Wednesday, August 19, 2009

Some Bestsellers You Might Have Missed

Need something to read soon, but are waiting lists for current best sellers too long? Check out these titles from previous bestsellers (from Publishers Weekly):

My Cousin Rachel (Daphne Du Maurier)
The charming widow of Philip's uncle comes to Cornwall from Italy, but soon Philip suspects she might have poisoned his uncle.
Sweet Thursday (John Steinbeck)
A group of California alcoholics, whores, and idlers form bonds of affection among themselves and with a biologist in post-World War II Monterey.
Atlas Shrugged (Ayn Rand)
The decisions of a few industrial leaders shake the roots of capitalism and reawaken man's awareness of himself as a heroic being.
Kon Tiki (Thor Heyerdahl, 910.45 H)
Photographs illustrate the author's account of his voyage from Peru to Tahiti on a balsa raft to test a theory concerning the origins of the Polynesian race.
The Power of Positive Thinking (Norman V. Peale, 248.4 PEA)
In one of the earliest contemporary self-help books, Peale explains how you can overcome any obstacle, internal or external, through the dynamic combination of the "science of faith" with psychological counseling and modern medicine.
Gift from the Sea (Anne Morrow Lindbergh, 818 L)
The author's incisive reflections on life, its stages, and its states compares them with the natural treasures of life in the sea.

Hawaii (James Michener)
Hawaii's prehistory and history appears through the eyes of its natives and the missionaries and Asians who came to influence it.
The Spy Who Came in from the Cold (John Le Carré)
Alec Leamas wants to stop being a spy but he agrees to take a final assignment in order to prove to the enemy that their leader is a double agent.
This Rough Magic (Mary Stewart)
A fledgling actress vacationing in Corfu, Lucy Waring witnesses the murder of one of England's theater luminaries and becomes embroiled in a dangerous offstage drama.
Sex and the Single Girl (Helen Gurley Brown, 301.424 B)
A nice single woman has no sex life? Think again, says
Helen Gurley Brown.
Happiness is a Warm Puppy (Charles M. Schultz, 741.5 S)
A tiny tidbit of wisdom from one of the gang on every spread, along with one of Schulz’s irresistible drawings.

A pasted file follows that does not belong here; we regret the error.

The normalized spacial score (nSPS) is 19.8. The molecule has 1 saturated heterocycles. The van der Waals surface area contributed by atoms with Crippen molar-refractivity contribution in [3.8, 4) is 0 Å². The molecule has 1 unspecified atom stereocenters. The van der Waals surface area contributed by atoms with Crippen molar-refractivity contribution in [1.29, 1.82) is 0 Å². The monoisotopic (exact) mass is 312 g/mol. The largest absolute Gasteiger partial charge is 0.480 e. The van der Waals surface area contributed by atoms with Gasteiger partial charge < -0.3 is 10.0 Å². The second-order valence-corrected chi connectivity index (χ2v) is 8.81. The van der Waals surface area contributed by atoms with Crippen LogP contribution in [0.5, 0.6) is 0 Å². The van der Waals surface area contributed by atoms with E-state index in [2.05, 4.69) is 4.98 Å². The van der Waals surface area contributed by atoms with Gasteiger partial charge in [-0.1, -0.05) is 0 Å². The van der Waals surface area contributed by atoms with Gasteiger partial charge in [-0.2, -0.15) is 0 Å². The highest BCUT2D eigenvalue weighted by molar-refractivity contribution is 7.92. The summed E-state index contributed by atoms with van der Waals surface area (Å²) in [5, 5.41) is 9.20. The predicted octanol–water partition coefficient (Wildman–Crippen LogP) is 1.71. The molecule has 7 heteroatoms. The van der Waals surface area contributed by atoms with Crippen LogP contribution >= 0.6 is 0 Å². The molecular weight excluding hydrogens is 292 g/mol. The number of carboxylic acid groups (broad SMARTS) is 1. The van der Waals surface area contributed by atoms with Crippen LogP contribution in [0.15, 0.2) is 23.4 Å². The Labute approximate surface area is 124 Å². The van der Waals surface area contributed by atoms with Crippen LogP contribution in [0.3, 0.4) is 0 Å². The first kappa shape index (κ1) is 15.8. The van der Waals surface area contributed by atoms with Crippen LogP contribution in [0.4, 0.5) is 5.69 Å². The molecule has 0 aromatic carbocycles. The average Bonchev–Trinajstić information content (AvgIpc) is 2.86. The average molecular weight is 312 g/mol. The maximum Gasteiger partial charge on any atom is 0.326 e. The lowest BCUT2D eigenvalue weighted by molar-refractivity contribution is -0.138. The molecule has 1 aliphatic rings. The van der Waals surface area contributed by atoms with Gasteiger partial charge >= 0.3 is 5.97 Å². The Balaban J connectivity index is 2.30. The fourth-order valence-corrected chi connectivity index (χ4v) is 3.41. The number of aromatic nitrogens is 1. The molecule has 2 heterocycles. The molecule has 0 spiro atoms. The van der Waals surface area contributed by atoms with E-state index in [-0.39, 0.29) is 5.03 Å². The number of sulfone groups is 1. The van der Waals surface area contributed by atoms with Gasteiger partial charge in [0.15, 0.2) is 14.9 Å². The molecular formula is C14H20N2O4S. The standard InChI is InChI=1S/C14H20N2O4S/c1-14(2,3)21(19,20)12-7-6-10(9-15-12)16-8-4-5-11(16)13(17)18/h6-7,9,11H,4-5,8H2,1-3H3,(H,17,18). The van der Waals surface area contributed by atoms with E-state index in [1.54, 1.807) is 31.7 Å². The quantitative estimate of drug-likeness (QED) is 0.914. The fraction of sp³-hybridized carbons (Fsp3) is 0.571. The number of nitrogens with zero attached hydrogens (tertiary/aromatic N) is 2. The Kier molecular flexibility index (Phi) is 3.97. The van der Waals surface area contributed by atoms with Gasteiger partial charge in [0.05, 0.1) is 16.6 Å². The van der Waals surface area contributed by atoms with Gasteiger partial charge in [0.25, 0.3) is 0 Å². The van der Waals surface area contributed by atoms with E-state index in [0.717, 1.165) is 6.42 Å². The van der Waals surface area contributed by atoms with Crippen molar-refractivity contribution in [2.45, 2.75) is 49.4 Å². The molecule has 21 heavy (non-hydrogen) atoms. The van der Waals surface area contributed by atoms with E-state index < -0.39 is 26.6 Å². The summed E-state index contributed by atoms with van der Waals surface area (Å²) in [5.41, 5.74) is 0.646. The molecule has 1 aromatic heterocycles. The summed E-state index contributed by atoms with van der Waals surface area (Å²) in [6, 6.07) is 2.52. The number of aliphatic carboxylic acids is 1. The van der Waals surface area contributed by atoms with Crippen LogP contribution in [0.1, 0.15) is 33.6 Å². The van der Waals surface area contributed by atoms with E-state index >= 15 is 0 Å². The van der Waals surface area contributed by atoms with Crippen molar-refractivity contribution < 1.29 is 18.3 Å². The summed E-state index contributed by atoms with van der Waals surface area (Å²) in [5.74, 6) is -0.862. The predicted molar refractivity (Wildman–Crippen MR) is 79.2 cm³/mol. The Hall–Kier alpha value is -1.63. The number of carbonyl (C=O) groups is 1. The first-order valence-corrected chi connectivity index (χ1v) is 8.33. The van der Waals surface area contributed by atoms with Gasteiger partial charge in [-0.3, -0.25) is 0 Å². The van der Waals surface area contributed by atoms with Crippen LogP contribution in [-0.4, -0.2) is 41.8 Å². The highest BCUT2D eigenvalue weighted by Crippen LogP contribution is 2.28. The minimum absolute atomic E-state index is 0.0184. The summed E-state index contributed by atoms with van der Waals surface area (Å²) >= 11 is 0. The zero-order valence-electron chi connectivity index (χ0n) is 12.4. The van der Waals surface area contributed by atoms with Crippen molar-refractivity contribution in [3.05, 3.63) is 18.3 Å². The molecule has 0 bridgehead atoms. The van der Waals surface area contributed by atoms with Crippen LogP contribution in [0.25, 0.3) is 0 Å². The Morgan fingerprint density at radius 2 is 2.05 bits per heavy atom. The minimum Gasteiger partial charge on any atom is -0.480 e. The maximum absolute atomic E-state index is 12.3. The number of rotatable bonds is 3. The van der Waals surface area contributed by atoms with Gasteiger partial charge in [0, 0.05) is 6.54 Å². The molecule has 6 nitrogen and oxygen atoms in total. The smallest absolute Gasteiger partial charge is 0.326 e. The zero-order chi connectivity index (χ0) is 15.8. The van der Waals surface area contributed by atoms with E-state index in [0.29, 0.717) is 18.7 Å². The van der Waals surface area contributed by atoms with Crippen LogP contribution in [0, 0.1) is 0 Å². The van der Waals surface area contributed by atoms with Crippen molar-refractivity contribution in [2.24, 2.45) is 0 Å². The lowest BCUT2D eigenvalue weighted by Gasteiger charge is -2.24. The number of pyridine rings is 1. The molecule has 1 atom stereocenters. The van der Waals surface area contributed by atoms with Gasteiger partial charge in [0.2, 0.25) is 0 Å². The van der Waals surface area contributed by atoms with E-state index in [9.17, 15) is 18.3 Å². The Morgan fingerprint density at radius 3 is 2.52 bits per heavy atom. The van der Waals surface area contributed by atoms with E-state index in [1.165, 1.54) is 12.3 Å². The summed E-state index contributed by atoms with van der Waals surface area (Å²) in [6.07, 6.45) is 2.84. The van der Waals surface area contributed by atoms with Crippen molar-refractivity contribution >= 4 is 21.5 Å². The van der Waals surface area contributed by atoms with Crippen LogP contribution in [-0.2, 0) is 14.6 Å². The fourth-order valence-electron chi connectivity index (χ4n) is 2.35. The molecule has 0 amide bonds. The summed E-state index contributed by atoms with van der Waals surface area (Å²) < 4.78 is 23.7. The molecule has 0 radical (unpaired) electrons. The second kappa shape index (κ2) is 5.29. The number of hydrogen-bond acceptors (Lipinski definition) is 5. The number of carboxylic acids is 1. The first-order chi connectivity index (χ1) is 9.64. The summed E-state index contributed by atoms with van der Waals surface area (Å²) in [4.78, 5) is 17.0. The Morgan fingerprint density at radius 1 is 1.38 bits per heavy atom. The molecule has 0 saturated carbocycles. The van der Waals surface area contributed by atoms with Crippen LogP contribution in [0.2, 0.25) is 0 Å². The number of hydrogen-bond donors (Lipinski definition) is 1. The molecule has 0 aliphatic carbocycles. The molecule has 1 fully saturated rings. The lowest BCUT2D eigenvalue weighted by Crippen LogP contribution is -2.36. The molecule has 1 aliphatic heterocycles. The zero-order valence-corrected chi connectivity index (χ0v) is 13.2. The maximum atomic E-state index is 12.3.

A Moveable Feast (Ernest Hemingway, 813 Hemingway)
Hemingway records his five years in Paris, describing his own creative struggles and providing portraits of such fellow expatriates as Scott Fitzgerald, Pound, and Gertrude Stein.

Islands in the Stream (Ernest Hemingway)
An American painter living on an island in the Gulf Stream becomes involved in anti-submarine reconnaissance and warfare during World War II.
The Passions of the Mind (Irving Stone)
Sigmund Freud works and develops his psychoanalytic theories in Vienna.
Something Happened (Joseph Heller)
A middle-aged man attempts to cope with the pressures of family life and work.
Sleeping Murder (Agatha Christie - mystery)
Although Gwenda and Giles Reed are determined to solve a macabre puzzle involving a hauntingly familiar Victorian villa and a terrifying vision of a strangled woman, Miss Jane Marple advises them not to uncover a long unreported murder.
Jailbird (Kurt Vonnegut)
Recently released from a prison for white-collar criminals, Walter Starbuck tries to rebuild the life that was ruined during the Communist witchhunt of the 1950s.
Ragtime (E.L. Doctorow)
In America at the beginning of this century three families become entwined with Henry Ford, Emma Goldman, Harry Houdini, Theodore Dreiser, and Emiliano Zapata.
Bury My Heart at Wounded Knee (Dee Alexander Brown, 970.5 BRO)
Documents and personal narratives record the experiences of the American Indian during the nineteenth century.
All Things Bright and Beautiful (James Herriot, 92 H5675-1)
A Yorkshire veterinarian describes the adventures and experiences of his career as he tends to sick cattle, pregnant ewes, ailing dogs, and their eccentric owners, in a celebration of the relationships between human and animal.
The Grass is Always Greener Over the Septic Tank
(Erma Bombeck, 817 B)
Lays bare the truth about the people of suburbia and their extraordinary way of life.

Noble House (James Clavell)
The setting is Hong Kong, 1963. Under the eyes of the KGB, the CIA, and the People's Republic of China, British and American businessmen maneuver for control of Hong Kong's oldest trading house.
The Parsifal Mosaic (Robert Ludlum)
Czech-born CIA agent Michael Havelock discovers a maniacal, potentially disastrous conspiracy at the highest levels of the U.S. government and must act on his own to thwart that conspiracy and ensure his own future.
The Little Drummer Girl (John Le Carré)
Israeli intelligence agent Kurtz--aka Schulman, aka Gold, aka Raphael--assembles a private army to trap the most dangerous Palestinian terrorist, a trap that perilously involves a brilliant, young English actress.